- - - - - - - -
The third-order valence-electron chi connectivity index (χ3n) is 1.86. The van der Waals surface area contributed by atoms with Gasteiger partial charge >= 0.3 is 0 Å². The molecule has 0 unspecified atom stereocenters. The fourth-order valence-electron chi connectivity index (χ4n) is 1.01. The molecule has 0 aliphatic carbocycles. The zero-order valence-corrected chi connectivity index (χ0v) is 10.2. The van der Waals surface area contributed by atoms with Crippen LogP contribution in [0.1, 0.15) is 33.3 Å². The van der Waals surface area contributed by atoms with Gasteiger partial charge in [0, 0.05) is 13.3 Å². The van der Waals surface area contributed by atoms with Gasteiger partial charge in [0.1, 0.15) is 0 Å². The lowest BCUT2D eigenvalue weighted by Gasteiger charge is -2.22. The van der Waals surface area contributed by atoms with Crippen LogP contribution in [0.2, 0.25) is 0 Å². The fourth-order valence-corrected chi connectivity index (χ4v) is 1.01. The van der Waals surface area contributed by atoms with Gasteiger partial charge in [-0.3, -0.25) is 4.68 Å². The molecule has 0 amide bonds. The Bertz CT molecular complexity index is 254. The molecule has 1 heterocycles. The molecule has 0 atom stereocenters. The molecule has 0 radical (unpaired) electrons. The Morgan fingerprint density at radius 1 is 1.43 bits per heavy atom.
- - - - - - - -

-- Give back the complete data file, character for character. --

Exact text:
The third-order valence-electron chi connectivity index (χ3n) is 1.86. The van der Waals surface area contributed by atoms with Gasteiger partial charge >= 0.3 is 0 Å². The molecule has 0 unspecified atom stereocenters. The fourth-order valence-electron chi connectivity index (χ4n) is 1.01. The molecule has 0 aliphatic carbocycles. The zero-order valence-corrected chi connectivity index (χ0v) is 10.2. The van der Waals surface area contributed by atoms with Crippen LogP contribution in [0.1, 0.15) is 33.3 Å². The van der Waals surface area contributed by atoms with Gasteiger partial charge in [0, 0.05) is 13.3 Å². The van der Waals surface area contributed by atoms with Gasteiger partial charge in [0.1, 0.15) is 0 Å². The lowest BCUT2D eigenvalue weighted by Gasteiger charge is -2.22. The van der Waals surface area contributed by atoms with Crippen LogP contribution in [0.2, 0.25) is 0 Å². The fourth-order valence-corrected chi connectivity index (χ4v) is 1.01. The van der Waals surface area contributed by atoms with Gasteiger partial charge in [-0.3, -0.25) is 4.68 Å². The molecule has 0 amide bonds. The Bertz CT molecular complexity index is 254. The molecule has 1 heterocycles. The molecule has 0 atom stereocenters. The molecule has 0 radical (unpaired) electrons. The Morgan fingerprint density at radius 1 is 1.43 bits per heavy atom.